Universities castigated for breaking the law

Which? has sent an FOI to every publicly funded institution to find out the extent of the terms that universities have provided for themselves to make changes to courses. Their research has shone a very bright light on the current state of HE terms and conditions. Mark Leach looks at the implications for the sector.
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As we reported last year, the Which? report A degree of value, found that many students had experienced some sort of change to their course and that terms and conditions of the relationship with their universities were hard to find or understand.

Following on from this report, Which? has sent an FOI to every publicly funded institution to find out the extent of the terms that universities have provided for themselves to make changes to courses. Their research has shone a very bright light on the current state of HE terms and conditions.

They found found that:

  • One in five providers (20%) use terms that we consider to be unlawful and in contravention of the Unfair Terms in Consumer Contracts Regulations 1999 (UTCCRs)
  • Three in ten (31%) use terms that we consider to be bad practice, and are likely to be unlawful in contravention of the UTCCRs.
  • Nearly four in ten (37%) lacked enough information for us to analyse, making it difficult for students to know where they stand.
  • 6% use terms that have some positive elements but we believe they need improvement
  • Just 5% of providers use terms or policies that we consider to be good practice.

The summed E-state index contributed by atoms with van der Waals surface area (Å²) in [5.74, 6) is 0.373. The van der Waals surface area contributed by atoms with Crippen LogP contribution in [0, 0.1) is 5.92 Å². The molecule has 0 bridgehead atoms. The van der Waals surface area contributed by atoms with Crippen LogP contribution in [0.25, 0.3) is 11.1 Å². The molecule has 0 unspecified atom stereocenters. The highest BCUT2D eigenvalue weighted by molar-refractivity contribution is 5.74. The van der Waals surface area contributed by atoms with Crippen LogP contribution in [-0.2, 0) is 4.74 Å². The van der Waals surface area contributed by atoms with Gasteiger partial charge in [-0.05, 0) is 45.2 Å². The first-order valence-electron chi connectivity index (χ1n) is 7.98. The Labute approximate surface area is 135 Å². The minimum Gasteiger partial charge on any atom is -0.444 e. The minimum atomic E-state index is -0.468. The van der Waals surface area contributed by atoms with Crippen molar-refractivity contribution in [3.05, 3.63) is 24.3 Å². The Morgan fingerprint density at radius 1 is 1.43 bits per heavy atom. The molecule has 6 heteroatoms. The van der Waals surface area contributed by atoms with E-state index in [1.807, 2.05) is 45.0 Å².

• Only one university, the University of York, met our best practice criteria.

So some good news for York. However, Which? have also taken the unprecedented step to name and shame universities with bad practice – and have even listed 26 institutions that they consider to have ‘unlawful’ practice.

They consider the practice unlawful where in the documents they received through the FOI showed a breach pf the UTCCRs:

The provider’s terms or policies have the same characteristics as for the “bad practice” category

But no remedy is offered to students in cases where changes are made (other than merely notifying students of changes or trying to minimise disruption).

This category includes providers that give themselves an unfettered discretion to increase fees year-on-year, where no indication is given as to the likely size of the increase. (For these institutions, the tables below indicates their practice in relation to other types of changes to courses).

Unlawful practice

The three tables below show the three different ways that Which? believe universities have acted unlawfully and the 26 institutions that they believe have acted that way.

Unfair terms in relation to the right to make changes to courses

Aston UniversityNorwich University of the Arts
Bath Spa UniversityUniversity of Bedfordshire
Cardiff Metropolitan UniversityUniversity of Bolton
Cranfield UniversityUniversity of Leicester
Liverpool John Moores UniversityUniversity of Worcester
Loughborough UniversityUniversity of Worcester
King's College LondonYork St John University

Unfair terms in relation to varying fees and inadequate information to assess the right to make other changes to courses

Cardiff UniversityUniversity of Stirling